Homelessness: A Major Problem for Veterans Nationwide

Homeless Veterans

This spring, we are sponsoring the VA Vigilante PaddleFit Challenge, a paddle board race event raising money for disabled and homeless veterans in North Carolina. Although a lot of people have heard about the dreadful conditions that veterans are often thrust into upon their return from overseas, there are many who still are not aware of just how big the problem of homelessness is for veterans in the U.S.

Here are a few statistics from the U.S. Department of Veterans Affairs and the Department of Housing and Urban Development on homelessness among military veterans:

  • Approximately 50,000 veterans are homeless throughout the nation on any given night.
  • Approximately 12,700 veterans of Operation Iraqi Freedom, Operation Enduring Freedom and Operation New Dawn were homeless as of 2010, and the number of young homeless veterans continues to increase.
  • About 12 percent of the entire homeless adult population is veterans.
  • About 92 percent of all homeless veterans are male.
  • About 40 percent of all homeless veterans are African American or Hispanic, even though they only account for about 10.4 percent and 3.4 percent of all U.S. veterans, respectively.
  • About 10 percent of homeless veterans are between 18 and 30, and about 41 percent are between 31 and 50.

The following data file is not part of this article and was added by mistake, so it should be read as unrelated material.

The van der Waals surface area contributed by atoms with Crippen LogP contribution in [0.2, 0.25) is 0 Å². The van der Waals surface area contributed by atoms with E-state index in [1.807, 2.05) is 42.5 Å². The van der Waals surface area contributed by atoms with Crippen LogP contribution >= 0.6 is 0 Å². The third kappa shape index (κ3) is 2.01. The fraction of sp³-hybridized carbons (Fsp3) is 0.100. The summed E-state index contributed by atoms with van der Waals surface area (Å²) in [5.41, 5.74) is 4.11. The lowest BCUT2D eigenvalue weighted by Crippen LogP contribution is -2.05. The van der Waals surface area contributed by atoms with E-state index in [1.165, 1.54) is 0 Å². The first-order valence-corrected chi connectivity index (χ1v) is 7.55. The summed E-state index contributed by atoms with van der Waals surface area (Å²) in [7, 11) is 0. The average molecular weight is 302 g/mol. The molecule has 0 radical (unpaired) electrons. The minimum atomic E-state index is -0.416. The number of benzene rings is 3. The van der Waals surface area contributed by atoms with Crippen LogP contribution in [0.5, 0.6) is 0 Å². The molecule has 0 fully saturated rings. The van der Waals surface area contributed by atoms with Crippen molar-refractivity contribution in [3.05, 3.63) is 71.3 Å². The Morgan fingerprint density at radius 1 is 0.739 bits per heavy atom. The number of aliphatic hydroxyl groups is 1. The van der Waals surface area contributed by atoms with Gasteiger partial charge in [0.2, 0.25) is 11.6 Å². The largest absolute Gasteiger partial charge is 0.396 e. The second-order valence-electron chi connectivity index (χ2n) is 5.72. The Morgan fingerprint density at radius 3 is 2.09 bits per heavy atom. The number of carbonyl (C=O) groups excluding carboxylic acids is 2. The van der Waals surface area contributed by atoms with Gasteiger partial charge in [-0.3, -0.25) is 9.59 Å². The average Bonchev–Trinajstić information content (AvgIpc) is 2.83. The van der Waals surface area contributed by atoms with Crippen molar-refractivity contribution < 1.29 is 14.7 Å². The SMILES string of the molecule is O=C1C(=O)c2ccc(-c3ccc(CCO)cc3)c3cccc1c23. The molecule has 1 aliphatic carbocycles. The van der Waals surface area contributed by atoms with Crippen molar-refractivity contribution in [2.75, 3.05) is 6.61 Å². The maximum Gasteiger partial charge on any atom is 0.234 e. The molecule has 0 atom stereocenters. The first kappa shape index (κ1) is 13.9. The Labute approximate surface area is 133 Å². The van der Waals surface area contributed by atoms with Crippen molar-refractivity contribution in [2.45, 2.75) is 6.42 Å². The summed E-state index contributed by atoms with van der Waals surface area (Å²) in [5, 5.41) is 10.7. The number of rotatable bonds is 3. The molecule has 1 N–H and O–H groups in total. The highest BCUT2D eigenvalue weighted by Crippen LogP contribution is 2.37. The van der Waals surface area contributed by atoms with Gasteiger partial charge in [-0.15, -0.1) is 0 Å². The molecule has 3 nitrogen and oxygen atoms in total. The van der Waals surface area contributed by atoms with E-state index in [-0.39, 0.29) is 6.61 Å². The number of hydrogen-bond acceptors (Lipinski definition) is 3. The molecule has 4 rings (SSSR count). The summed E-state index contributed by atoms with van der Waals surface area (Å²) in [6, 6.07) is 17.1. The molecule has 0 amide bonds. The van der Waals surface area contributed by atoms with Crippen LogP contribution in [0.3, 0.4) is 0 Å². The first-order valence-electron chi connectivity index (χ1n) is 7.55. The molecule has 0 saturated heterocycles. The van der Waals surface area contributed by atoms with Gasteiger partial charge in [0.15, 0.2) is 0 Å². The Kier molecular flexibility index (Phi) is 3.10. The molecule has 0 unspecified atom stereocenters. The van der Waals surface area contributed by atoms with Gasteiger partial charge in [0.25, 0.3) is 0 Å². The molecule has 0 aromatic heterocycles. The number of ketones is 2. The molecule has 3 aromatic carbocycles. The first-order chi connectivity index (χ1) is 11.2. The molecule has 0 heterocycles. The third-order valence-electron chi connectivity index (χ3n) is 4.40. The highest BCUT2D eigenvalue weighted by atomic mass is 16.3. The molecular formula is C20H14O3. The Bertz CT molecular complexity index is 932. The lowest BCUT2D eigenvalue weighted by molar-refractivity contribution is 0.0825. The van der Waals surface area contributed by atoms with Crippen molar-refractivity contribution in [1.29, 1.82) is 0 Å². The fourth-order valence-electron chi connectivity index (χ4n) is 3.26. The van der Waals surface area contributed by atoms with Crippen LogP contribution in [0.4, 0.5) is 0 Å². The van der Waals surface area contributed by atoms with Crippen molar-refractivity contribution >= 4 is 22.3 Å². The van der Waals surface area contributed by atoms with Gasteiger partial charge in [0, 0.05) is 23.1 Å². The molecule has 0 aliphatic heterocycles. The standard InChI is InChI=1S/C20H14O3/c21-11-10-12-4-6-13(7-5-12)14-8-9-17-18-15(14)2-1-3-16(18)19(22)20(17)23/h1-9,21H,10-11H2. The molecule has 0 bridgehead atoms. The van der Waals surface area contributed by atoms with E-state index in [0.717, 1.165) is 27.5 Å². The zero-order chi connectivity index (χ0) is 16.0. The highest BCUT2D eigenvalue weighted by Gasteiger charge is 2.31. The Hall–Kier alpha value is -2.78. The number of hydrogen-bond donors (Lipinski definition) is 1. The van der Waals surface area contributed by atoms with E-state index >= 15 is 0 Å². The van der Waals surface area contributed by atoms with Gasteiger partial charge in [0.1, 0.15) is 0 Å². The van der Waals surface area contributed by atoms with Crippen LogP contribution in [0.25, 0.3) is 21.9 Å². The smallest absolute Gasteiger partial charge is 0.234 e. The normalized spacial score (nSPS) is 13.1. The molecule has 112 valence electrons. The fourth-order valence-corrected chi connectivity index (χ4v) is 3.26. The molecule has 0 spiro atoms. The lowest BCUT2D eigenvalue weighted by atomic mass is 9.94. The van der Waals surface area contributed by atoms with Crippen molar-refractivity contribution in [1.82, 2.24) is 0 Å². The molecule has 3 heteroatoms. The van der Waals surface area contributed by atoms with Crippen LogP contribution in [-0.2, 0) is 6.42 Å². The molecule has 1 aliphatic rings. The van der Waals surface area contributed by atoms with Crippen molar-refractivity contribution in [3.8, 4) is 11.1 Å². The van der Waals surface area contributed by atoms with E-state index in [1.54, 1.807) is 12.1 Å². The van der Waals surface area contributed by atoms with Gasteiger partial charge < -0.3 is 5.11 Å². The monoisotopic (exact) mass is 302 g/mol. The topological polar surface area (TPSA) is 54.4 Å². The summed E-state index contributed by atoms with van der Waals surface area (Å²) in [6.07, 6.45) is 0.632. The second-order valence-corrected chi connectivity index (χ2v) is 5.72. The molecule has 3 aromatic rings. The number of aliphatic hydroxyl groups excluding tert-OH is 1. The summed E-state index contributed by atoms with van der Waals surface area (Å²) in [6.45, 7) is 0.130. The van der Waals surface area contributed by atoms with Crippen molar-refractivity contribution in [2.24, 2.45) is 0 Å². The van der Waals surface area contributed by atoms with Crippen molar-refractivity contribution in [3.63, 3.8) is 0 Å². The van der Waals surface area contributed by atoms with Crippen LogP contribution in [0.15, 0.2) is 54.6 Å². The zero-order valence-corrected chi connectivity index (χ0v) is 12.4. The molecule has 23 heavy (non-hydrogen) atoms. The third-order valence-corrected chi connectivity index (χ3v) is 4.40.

• 1.4 million other veterans throughout the nation are considered “at risk” for homelessness because of their lack of support networks, poor living conditions and poverty.

There are many reasons why these problems have become so widespread. For one, many veterans lack a livable income and access to decent healthcare, and they are more likely to have lingering physical and mental health conditions they developed during their time in service. There is also a shocking shortage of affordable housing for veterans. They tend to have difficulties finding jobs, as their positions during war may not translate well to civilian roles.

Veterans need more secure housing, better healthcare, better access to mental health counseling, more job training and placement, and more resources to help them avoid homelessness. For more information on how you can help end the problem of veteran homelessness, work with the attorneys at Marcari, Russotto, Spencer & Balaban by calling 866-866-VETS or by contacting us online. We have offices in North Carolina, South Carolina and Virginia.

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